Epidemiological data point toward a critical period in early life during which environmental cues can set an individual on a trajectory toward respiratory health or disease1,2,3,4,5,6,7,8. The neonatal immune system matures during this period9, although little is known about the signals that lead to its maturation. Here we report that the formation of the lung microbiota is a key parameter in this process. Immediately following birth, neonatal mice were prone to develop exaggerated airway eosinophilia, release type 2 helper T cell cytokines and exhibit airway hyper-responsiveness following exposure to house dust mite allergens, even though their lungs harbored high numbers of natural CD4+Foxp3+CD25+Helios+ regulatory T (Treg) cells. During the first 2 weeks after birth, the bacterial load in the lungs increased, and representation of the bacterial phyla shifts from a predominance of Gammaproteobacteria and Firmicutes towards Bacteroidetes. The changes in the microbiota were associated with decreased aeroallergen responsiveness and the emergence of a Helios− Treg cell subset that required interaction with programmed death ligand 1 (PD-L1) for development. Absence of microbial colonization10 or blockade of PD-L1 during the first 2 weeks postpartum maintained exaggerated responsiveness to allergens through to adulthood. Adoptive transfer of Treg cells from adult mice to neonates before aeroallergen exposure ameliorated disease. Thus, formation of the airway microbiota induces regulatory cells early in life, which, when dysregulated, can lead to sustained susceptibility to allergic airway inflammation in adulthood.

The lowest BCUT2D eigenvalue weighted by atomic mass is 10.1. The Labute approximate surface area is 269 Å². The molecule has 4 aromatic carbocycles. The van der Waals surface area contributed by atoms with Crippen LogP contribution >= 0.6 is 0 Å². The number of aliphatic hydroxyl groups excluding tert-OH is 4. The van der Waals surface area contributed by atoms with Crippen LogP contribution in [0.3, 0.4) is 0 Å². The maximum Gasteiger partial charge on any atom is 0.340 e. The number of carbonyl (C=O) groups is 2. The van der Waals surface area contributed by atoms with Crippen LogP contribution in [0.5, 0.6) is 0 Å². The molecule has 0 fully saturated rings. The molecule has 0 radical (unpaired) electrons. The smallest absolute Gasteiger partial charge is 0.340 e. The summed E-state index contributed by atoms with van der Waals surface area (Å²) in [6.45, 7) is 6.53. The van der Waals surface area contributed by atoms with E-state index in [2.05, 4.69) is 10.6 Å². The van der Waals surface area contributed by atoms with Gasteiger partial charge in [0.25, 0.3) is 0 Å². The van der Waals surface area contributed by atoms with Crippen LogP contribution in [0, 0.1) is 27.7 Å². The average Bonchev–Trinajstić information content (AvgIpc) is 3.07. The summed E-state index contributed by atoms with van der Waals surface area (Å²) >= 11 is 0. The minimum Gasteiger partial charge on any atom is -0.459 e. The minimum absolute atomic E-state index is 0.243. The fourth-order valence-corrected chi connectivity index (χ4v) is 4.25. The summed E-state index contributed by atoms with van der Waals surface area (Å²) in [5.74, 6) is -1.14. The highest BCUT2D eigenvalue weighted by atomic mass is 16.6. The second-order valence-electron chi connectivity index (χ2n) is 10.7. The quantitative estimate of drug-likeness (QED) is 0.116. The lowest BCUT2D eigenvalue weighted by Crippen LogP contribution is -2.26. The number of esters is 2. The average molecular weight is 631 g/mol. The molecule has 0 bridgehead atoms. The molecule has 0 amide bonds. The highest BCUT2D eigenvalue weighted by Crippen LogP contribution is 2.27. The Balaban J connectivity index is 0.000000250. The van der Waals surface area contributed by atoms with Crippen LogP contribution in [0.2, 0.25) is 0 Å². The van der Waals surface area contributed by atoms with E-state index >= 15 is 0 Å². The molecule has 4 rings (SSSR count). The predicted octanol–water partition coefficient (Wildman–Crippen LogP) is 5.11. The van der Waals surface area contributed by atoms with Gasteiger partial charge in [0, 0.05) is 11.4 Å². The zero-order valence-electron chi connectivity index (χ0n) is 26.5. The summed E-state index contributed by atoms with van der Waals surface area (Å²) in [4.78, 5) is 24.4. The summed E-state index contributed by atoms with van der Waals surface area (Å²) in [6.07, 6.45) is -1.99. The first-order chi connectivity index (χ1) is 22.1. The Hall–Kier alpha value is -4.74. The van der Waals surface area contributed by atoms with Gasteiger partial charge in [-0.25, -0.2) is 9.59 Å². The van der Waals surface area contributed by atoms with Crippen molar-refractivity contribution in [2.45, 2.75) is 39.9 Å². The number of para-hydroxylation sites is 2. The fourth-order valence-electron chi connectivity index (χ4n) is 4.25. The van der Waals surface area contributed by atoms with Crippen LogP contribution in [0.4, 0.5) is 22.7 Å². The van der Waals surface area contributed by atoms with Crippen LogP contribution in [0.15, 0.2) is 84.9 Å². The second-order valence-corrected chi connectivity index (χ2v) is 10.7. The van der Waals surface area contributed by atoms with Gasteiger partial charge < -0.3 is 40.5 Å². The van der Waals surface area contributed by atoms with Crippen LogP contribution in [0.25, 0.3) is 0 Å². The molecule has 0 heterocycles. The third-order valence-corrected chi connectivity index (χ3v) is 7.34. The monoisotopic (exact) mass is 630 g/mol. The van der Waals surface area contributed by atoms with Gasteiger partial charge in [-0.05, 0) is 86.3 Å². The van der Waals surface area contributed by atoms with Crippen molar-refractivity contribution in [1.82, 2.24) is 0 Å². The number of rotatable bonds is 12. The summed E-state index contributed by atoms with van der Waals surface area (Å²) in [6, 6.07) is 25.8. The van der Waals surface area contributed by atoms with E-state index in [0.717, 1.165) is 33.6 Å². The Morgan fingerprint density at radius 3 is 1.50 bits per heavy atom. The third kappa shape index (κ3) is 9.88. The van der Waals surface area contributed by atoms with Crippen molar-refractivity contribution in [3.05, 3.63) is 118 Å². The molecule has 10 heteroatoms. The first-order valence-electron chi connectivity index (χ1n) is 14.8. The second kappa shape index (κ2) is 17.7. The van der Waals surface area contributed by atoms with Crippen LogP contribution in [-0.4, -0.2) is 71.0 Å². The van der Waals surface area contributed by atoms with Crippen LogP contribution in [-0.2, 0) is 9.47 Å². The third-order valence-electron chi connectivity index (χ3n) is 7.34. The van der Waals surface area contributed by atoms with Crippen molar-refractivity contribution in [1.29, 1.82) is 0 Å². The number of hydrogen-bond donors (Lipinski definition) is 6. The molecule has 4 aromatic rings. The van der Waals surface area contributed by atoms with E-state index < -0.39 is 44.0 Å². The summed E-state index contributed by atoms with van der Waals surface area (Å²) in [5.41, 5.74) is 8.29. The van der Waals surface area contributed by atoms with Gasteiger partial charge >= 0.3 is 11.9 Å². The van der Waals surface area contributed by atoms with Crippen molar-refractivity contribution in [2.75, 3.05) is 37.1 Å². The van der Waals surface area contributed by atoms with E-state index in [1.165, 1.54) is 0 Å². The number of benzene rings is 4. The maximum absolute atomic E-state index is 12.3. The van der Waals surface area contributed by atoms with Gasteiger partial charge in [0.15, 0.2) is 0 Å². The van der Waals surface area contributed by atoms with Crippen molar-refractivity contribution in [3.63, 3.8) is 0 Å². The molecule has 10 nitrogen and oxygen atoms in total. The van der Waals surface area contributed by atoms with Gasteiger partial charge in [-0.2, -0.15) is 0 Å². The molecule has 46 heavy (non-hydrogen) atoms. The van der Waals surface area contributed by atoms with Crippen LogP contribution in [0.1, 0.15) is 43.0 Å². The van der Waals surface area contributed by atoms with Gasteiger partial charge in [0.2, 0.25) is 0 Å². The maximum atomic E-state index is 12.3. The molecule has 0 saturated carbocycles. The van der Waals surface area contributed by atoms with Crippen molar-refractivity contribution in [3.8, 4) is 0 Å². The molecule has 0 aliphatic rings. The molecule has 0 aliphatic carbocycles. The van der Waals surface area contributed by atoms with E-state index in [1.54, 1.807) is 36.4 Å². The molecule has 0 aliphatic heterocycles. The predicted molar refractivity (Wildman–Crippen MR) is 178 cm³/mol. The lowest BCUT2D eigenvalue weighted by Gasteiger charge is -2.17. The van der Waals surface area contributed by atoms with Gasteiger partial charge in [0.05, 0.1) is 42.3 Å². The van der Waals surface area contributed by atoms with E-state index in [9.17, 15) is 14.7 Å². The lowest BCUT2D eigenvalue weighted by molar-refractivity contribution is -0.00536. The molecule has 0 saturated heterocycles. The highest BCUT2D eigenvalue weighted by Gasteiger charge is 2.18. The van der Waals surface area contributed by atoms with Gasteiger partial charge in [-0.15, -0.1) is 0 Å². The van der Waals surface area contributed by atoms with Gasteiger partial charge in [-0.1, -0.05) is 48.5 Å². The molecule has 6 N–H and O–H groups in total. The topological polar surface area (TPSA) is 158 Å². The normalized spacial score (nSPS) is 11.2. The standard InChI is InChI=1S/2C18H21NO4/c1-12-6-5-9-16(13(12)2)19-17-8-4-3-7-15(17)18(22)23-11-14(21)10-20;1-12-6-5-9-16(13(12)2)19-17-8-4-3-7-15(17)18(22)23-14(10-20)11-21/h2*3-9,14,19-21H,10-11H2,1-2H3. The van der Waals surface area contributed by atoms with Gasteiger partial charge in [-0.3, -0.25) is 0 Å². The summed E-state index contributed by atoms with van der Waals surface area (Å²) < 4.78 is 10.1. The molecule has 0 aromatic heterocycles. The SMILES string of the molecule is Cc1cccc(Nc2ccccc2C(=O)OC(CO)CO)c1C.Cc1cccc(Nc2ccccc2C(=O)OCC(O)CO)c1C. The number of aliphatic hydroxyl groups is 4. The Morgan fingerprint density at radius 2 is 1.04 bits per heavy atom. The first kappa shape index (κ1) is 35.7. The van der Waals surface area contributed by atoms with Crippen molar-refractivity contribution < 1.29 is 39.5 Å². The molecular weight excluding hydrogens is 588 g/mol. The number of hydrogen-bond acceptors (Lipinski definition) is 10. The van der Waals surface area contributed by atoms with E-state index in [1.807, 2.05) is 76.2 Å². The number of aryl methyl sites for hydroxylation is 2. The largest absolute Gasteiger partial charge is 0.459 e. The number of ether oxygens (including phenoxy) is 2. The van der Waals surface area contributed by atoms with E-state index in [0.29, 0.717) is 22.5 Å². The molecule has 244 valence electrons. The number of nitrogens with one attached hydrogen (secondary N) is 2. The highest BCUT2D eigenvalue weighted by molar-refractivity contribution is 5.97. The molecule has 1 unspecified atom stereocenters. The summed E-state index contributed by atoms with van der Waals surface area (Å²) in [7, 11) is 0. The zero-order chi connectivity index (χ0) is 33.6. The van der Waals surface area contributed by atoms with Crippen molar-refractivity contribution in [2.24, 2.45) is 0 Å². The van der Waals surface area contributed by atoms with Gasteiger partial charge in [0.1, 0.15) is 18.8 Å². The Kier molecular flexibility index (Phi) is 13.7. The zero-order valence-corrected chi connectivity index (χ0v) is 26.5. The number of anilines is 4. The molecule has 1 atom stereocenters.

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This work is supported by the Leenaards Foundation in Lausanne and the Swiss National Science Foundation grant 310030_146983, awarded to B.J.M. B.J.M. is a Cloetta Medical Research Fellow and, by holding this title, receives financial support. B.J.M. and C.M.L. are part of the European Cooperation in Science and Technology Action BM1201, Developmental Origins of Chronic Lung Disease. S.S. and C.M.L. are supported by the Wellcome Trust grants 087618/Z/08/Z and 083586/Z/07/Z. C.M.L. is a Wellcome Senior Fellow in Basic Biomedical Science and, by holding this title, receives financial support. We thank D. Pinschewer and S. Kallert for valuable discussions and critical feedback.
Supplementary Figures 1–7